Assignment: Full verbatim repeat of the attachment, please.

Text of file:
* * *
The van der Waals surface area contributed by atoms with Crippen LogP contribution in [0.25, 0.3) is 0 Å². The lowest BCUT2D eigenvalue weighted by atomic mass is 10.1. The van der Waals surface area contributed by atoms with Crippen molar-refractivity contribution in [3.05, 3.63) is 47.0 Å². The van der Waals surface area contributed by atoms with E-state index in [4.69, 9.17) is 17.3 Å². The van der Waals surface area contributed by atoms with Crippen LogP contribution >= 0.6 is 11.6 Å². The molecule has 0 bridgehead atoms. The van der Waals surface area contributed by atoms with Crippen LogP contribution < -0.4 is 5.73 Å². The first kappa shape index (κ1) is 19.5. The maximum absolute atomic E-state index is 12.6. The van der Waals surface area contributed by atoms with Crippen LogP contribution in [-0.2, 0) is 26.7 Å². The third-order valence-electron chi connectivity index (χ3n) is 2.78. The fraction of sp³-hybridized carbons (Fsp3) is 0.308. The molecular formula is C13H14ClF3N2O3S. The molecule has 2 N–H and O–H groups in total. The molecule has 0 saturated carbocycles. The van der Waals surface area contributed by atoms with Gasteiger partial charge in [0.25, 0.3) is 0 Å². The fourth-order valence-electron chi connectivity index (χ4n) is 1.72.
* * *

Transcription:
The van der Waals surface area contributed by atoms with Crippen LogP contribution in [0.25, 0.3) is 0 Å². The lowest BCUT2D eigenvalue weighted by atomic mass is 10.1. The van der Waals surface area contributed by atoms with Crippen molar-refractivity contribution in [3.05, 3.63) is 47.0 Å². The van der Waals surface area contributed by atoms with E-state index in [4.69, 9.17) is 17.3 Å². The van der Waals surface area contributed by atoms with Crippen LogP contribution >= 0.6 is 11.6 Å². The molecule has 0 bridgehead atoms. The van der Waals surface area contributed by atoms with Crippen LogP contribution < -0.4 is 5.73 Å². The first kappa shape index (κ1) is 19.5. The maximum absolute atomic E-state index is 12.6. The van der Waals surface area contributed by atoms with Crippen LogP contribution in [-0.2, 0) is 26.7 Å². The third-order valence-electron chi connectivity index (χ3n) is 2.78. The fraction of sp³-hybridized carbons (Fsp3) is 0.308. The molecular formula is C13H14ClF3N2O3S. The molecule has 2 N–H and O–H groups in total. The molecule has 0 saturated carbocycles. The van der Waals surface area contributed by atoms with Gasteiger partial charge in [0.25, 0.3) is 0 Å². The fourth-order valence-electron chi connectivity index (χ4n) is 1.72.